Wednesday, May 9, 2012
"You don't know much about her, yet you're trying to find out the most possible. Your thoughts run day and night, wondering about her and if you'll ever see her again. But more importantly, you are curious if she thinks of you. You try to leave hints here and there along the way, though you're not sure if it's obvious enough. And last week when that sleeker accompanied her to the dance, you nearly lost it. Your blood boiled, the hair on your back stood up, you had to control yourself from not..."
This is the most uncommon perspectives from all of the points of view in writing. Second Person. Second person can be so weird to write, very unfamiliar and almost foreign. It not only seems awkward when writing but can often feel weird when reading this perspective. The author is writing to you and you may feel more than a part of the story, you may feel right there with the character. The writer is writing to you, speaking directly to your face and telling you what's going on. There's a connection through second person, though it needs to be done in the right way in order to make sense or be interesting.
If you choose to write in this perspective it's advised to write what you already know about. It always helps to know your topic but it's even more helpful if you can relate to it. In this type of writing the reader has become the main focus. The only pronoun used is "you". You are riding along with the narrator, being your very own character in the story. It's not an easy point of view to tackle, part of the reason why many avoid this kind of perspective is because it takes an adequate amount of time to master. It's not an easy one that you can simply write out. It takes time. It takes thinking. It takes skills. It takes mastery.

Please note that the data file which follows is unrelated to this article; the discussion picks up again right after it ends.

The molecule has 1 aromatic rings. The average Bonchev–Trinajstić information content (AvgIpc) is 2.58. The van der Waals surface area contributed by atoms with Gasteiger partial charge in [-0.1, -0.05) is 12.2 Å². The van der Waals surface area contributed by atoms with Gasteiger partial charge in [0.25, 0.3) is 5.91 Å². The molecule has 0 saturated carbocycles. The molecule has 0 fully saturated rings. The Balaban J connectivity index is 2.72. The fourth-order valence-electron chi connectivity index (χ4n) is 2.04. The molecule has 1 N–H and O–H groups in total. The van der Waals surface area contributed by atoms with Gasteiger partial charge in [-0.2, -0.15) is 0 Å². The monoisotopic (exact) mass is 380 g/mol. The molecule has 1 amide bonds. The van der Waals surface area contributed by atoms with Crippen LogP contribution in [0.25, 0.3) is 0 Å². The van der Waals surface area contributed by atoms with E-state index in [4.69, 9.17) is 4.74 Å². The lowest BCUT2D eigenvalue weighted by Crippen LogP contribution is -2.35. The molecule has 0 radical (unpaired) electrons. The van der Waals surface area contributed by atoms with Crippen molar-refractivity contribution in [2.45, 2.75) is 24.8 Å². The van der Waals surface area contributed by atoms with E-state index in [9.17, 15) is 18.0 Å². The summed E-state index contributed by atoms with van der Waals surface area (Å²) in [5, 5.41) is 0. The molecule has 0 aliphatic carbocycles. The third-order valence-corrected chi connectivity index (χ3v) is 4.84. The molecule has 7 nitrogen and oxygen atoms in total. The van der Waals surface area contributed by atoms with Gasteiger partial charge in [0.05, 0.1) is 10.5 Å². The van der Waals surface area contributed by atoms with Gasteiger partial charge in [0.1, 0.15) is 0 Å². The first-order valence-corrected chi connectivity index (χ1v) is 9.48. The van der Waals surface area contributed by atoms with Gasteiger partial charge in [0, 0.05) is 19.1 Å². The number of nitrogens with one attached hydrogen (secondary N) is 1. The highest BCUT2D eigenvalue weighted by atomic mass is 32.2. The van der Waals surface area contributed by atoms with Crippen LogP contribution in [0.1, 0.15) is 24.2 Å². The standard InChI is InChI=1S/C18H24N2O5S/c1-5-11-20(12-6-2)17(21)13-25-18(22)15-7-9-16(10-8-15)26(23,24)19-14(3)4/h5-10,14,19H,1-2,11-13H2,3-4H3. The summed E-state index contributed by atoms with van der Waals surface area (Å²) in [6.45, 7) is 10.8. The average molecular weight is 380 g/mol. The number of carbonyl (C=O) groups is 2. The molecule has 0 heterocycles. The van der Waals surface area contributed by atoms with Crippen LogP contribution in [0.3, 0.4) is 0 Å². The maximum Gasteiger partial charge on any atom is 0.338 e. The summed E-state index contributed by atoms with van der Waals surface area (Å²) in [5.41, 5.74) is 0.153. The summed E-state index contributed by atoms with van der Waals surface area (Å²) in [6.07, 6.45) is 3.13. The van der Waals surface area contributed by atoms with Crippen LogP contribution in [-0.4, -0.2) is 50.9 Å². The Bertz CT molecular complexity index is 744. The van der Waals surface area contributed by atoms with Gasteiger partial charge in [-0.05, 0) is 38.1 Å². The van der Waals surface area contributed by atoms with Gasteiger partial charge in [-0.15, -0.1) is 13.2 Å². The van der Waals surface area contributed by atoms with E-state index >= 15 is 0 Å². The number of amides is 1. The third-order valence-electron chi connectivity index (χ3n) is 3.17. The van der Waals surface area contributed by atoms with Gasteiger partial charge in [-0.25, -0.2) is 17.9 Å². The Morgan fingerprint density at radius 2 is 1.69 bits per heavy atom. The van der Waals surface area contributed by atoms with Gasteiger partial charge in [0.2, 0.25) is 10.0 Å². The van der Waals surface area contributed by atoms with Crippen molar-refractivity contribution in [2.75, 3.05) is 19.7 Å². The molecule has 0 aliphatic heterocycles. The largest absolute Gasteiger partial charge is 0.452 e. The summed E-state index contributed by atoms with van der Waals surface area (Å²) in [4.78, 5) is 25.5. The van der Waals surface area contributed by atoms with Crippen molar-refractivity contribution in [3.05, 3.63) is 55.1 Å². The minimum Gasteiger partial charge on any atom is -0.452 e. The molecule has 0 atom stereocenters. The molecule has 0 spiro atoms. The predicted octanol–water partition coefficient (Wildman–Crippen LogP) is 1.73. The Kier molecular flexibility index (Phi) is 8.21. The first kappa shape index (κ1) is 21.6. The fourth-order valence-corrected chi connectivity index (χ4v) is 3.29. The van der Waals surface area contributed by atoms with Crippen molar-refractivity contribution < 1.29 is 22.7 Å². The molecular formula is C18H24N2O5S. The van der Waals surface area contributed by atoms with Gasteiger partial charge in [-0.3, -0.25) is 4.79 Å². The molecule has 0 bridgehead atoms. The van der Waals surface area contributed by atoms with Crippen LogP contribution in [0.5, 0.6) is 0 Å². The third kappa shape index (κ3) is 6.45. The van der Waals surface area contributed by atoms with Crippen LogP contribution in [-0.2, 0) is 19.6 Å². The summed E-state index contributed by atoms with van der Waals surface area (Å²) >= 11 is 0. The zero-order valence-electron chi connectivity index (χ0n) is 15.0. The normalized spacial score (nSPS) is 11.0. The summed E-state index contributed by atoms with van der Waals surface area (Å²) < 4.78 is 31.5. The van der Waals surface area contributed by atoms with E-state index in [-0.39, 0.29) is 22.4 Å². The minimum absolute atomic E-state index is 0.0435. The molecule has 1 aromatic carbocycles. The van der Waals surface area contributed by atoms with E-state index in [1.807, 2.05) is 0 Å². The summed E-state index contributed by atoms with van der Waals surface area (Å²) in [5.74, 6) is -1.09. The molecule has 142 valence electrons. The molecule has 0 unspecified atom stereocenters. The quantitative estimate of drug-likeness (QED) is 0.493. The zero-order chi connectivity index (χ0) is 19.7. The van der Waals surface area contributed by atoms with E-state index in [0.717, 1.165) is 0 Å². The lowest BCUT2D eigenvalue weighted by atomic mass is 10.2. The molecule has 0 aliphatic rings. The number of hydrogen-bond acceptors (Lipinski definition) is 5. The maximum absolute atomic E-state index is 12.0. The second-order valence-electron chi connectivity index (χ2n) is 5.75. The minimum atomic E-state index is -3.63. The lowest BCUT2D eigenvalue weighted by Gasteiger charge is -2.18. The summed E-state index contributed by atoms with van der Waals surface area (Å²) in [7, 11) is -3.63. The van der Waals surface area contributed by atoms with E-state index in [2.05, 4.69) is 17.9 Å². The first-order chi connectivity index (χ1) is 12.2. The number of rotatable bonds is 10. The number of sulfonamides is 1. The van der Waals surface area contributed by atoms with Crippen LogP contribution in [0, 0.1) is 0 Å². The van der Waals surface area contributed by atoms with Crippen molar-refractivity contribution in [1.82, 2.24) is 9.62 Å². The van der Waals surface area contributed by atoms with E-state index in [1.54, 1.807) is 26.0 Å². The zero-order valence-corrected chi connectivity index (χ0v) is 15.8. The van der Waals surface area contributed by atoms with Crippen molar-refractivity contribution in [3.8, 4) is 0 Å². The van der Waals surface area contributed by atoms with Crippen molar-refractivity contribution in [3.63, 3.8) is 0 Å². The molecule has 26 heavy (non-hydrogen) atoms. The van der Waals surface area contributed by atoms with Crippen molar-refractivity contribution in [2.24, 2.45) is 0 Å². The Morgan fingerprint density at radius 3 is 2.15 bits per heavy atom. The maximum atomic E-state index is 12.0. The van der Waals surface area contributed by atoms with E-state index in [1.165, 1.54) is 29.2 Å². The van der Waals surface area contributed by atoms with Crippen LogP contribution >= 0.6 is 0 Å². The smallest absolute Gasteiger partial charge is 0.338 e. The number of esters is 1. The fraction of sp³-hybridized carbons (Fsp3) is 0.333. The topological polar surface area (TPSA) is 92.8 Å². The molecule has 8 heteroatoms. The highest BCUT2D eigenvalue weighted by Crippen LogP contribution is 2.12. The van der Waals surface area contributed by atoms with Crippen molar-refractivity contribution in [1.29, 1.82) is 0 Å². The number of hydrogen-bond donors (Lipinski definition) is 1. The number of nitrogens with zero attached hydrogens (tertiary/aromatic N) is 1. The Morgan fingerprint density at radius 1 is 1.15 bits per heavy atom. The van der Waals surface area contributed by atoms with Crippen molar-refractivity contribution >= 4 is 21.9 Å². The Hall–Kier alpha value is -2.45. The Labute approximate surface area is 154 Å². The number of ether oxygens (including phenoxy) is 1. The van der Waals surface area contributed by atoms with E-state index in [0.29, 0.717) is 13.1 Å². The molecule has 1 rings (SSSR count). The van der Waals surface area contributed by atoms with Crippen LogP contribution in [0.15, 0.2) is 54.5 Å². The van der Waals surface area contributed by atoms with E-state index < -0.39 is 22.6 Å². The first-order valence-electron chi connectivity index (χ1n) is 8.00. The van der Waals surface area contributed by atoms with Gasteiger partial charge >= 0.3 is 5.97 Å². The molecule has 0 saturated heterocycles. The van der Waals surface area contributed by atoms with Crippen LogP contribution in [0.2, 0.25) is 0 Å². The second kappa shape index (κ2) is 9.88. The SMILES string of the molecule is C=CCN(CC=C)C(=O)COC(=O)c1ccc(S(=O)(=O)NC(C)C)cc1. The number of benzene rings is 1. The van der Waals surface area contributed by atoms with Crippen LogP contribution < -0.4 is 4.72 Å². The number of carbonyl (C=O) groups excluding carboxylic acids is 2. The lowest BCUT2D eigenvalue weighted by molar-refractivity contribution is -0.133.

But second person can be done so beautifully. It can be creative and experimental. If the author succeeds and does a great job, a wonderful story can take place, allowing the reader to hop along on a journey. The key is to describe how "you" feel, what "you're" going through, what are "your" struggles, and what goes on daily. The author must know you and must know it's audience in order to succeed because if not, then it can topple.
Second person can fail so easily if the author makes a simple mistake and changes a minor aspect about "you". The reader may then feel out of connection and not in sync with the story/character anymore. Become acquainted with the story and what you as the author are trying to display.
The reader BECOMES the protagonist.
This point of view is more common in nonfiction selections, keeping the one personal and relaxed. I have been writing in second person throughout this entire article. It happens to come across more natural. Second person is best used in a limited way, as a prologue, in certain chapters or passages to heighten suspense, or in a short story.